Recently, the Southern Baptist Convention issued a Statement of Principles on artificial intelligence for theology (hereafter, we will refer to this as “the Statement”). In a recent article in the Wall Street Journal, immunologist Joshua Swamidass offers some criticisms of the statement (hereafter, “the criticism”).
The criticism makes some good points — but seems to miss the main point of the Statement.
It focuses on the signatories’ lack of expertise in artificial intelligence. While expertise would be nice, I think the reason for its absence is very simple — the document said almost nothing about AI technology.
The Statement focuses on the ontological statuses, the basic natures, of humanity and machines. If I may sum it up: The advance of technology does not impact the ontological statuses of man or machine, or their relationship. Essentially, the statement merely restates traditional Christian theology regarding humans and machines. It continues to assert them in the case of a specific type of machine, artificial intelligence.
Swamidass’s criticism seems to miss this important distinction. The clearest example is his response to the question of moral responsibility. There, his criticism seems to misunderstand the Statement entirely. He states,
The document also states that “moral decision-making” is the exclusive responsibility of humans. Yet artificial intelligence can maneuver a Tesla. In an accident, the car may need to make moral decisions. Risking the safety of its passengers, should the vehicle dangerously swerve to avoid a pedestrian? The document seems to oppose artificial intelligence where it might delegate moral decisions like this — but it’s not clear. This risks unnecessary prohibitions of life-saving technology.Joshua Swamidass, “Evangelicals Take On Artificial Intelligence” at Wall Street Journal
Actually, the document is very clear. The entire point of the moral decision-making section is that moral responsibility always belongs to a human. That is, if an AI kills someone, the AI does not deserve the blame. AIs cannot be blamed, nor can they mitigate the moral responsibility that belongs to a human. The Statement is quite clear on this:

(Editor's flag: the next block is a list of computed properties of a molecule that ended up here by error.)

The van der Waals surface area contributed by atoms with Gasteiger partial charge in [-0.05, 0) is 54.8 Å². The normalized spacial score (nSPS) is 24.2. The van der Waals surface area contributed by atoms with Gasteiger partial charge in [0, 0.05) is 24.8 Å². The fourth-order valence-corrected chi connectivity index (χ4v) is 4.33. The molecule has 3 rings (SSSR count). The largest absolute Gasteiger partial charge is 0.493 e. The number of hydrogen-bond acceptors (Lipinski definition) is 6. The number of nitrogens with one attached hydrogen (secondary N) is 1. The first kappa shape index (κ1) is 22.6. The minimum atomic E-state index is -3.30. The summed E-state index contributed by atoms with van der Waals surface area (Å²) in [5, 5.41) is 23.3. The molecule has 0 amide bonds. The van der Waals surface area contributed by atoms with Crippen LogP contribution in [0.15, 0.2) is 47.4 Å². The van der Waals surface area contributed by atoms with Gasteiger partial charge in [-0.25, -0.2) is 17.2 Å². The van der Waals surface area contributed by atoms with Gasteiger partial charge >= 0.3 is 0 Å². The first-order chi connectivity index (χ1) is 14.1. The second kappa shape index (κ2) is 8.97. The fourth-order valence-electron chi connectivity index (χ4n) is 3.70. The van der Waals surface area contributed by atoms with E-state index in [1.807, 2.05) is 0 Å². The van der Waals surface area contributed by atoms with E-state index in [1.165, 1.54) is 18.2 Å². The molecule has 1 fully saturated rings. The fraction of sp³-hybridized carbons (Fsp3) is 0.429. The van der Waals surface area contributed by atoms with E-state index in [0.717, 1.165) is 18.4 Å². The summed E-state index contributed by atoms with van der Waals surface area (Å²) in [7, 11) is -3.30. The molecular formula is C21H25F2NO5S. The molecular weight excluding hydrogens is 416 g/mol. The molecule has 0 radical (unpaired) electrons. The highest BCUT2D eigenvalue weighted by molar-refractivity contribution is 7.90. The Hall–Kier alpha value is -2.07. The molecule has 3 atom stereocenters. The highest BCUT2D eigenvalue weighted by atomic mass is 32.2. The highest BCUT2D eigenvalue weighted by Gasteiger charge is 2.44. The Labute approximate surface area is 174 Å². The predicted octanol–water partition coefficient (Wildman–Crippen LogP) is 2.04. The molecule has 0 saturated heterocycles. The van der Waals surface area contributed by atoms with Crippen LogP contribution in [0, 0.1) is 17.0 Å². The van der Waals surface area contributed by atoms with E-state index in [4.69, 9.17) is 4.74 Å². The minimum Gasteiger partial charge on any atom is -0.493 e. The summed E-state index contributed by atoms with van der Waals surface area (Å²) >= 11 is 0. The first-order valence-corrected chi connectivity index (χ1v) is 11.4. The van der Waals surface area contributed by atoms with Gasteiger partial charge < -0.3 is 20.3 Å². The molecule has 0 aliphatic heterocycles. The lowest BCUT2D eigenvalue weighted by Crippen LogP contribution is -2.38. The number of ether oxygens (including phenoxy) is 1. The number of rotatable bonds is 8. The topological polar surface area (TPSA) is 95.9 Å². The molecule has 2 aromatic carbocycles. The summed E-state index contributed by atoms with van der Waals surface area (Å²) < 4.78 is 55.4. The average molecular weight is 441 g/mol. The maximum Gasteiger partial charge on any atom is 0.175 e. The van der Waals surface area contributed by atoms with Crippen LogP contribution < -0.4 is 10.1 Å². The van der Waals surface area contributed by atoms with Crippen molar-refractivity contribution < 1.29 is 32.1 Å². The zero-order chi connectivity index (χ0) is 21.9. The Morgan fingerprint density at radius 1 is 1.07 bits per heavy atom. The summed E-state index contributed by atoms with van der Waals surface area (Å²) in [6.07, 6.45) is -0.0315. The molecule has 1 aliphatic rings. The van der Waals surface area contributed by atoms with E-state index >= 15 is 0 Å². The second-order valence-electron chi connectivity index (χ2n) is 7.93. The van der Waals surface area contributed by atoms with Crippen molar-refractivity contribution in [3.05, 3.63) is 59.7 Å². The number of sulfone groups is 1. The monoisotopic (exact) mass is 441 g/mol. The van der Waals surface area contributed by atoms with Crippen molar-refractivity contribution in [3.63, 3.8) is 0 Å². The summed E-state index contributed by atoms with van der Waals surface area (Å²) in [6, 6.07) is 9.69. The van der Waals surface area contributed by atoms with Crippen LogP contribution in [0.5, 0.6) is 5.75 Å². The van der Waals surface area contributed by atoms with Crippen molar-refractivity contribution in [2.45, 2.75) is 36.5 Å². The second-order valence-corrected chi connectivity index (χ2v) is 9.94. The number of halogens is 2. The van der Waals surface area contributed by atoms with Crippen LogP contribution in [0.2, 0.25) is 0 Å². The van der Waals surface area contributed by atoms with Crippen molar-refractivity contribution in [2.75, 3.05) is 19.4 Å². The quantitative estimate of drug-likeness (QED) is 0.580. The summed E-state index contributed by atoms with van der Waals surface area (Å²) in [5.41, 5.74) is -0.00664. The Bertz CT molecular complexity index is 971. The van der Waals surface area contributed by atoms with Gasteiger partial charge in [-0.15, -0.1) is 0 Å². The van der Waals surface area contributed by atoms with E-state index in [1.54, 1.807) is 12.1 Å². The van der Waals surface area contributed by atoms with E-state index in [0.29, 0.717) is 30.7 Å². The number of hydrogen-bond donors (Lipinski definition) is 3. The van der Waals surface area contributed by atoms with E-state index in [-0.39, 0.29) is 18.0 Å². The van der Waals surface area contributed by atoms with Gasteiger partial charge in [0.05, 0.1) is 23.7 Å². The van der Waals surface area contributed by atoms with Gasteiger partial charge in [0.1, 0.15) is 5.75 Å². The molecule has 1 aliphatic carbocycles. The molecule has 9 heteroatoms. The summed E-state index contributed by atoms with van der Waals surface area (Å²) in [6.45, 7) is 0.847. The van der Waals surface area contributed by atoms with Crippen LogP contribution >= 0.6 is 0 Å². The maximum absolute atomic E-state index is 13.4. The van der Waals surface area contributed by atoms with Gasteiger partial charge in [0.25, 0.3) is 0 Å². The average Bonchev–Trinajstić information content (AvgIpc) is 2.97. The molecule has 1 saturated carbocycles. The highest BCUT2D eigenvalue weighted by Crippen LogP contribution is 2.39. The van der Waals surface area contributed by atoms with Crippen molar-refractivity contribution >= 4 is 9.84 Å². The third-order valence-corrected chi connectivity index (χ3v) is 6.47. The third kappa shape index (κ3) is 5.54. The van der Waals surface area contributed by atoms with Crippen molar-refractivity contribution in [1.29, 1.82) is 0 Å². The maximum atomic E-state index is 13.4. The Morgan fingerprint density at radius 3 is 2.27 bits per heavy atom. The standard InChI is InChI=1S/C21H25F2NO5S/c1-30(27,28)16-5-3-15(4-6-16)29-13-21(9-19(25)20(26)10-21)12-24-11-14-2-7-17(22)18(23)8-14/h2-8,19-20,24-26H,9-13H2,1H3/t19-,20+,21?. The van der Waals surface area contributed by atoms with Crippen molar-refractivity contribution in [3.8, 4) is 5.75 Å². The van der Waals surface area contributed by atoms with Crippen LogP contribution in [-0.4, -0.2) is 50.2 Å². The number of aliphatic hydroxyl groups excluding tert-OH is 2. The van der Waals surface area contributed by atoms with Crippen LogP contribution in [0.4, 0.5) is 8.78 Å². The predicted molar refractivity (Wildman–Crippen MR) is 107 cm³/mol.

We affirm the use of AI to inform and aid human reasoning and moral decision-making because it is a tool that excels at processing data and making determinations, which often mimics or exceeds human ability. While AI excels in data-based computation, technology is incapable of possessing the capacity for moral agency or responsibility.
We deny that humans can or should cede our moral accountability or responsibilities to any form of AI that will ever be created. Only humanity will be judged by God on the basis of our actions and that of the tools we create. While technology can be created with a moral use in view, it is not a moral agent. Humans alone bear the responsibility for moral decision making. (emphasis added)Artificial Intelligence: An Evangelical Statement of Principles (April 11, 2019)
In the case of self-driving technology, humans are not ceding moral accountability to the machines. We are merely making the decisions ahead of time. If those decisions turn out to be wrong, the fact that they were made ahead of time does not remove responsibility. Even if the programmers remove themselves from the equation by delegating decision-making to massive quantities of data, they have not exempted themselves from moral responsibility.
It is true, as we have reported here, that current trends in AI can often leave the chain of moral responsibility ambiguous, especially for consumers. What the Statement does (that the criticism fails to perceive) is to reaffirm the fact that one or more humans stands at the end of every moral decision-making process. As we have noted, this is a much-needed corrective, specifically for companies like Tesla, who seem to not understand the point.
So, rather than lacking insight into AI issues, this band of theologians is especially sagacious in applying theology to them. While I do hope that more Christian AI researchers like Swamidass enter the public conversation, I think it particularly shortsighted to think that theology itself doesn’t already provide tools to understand humanity and its relationship with the world.
The idea that theologians shouldn’t comment on anything without first running to experts to tell them what to think has neutered theology for the last century. I for one am glad to encounter theologians who understand both where their expertise lies (in this case, the relationship between humanity and our tools) and how it can be applied in the real world. They have also avoided the historic mistake of underestimating the potential power of new ideas.
See also: New Evangelical Statement on AI is balanced and well-informed (Jay Richards)
Also by Jonathan Bartlett: Who assumes moral responsibility for self-driving cars?
Self-driving cars need virtual rails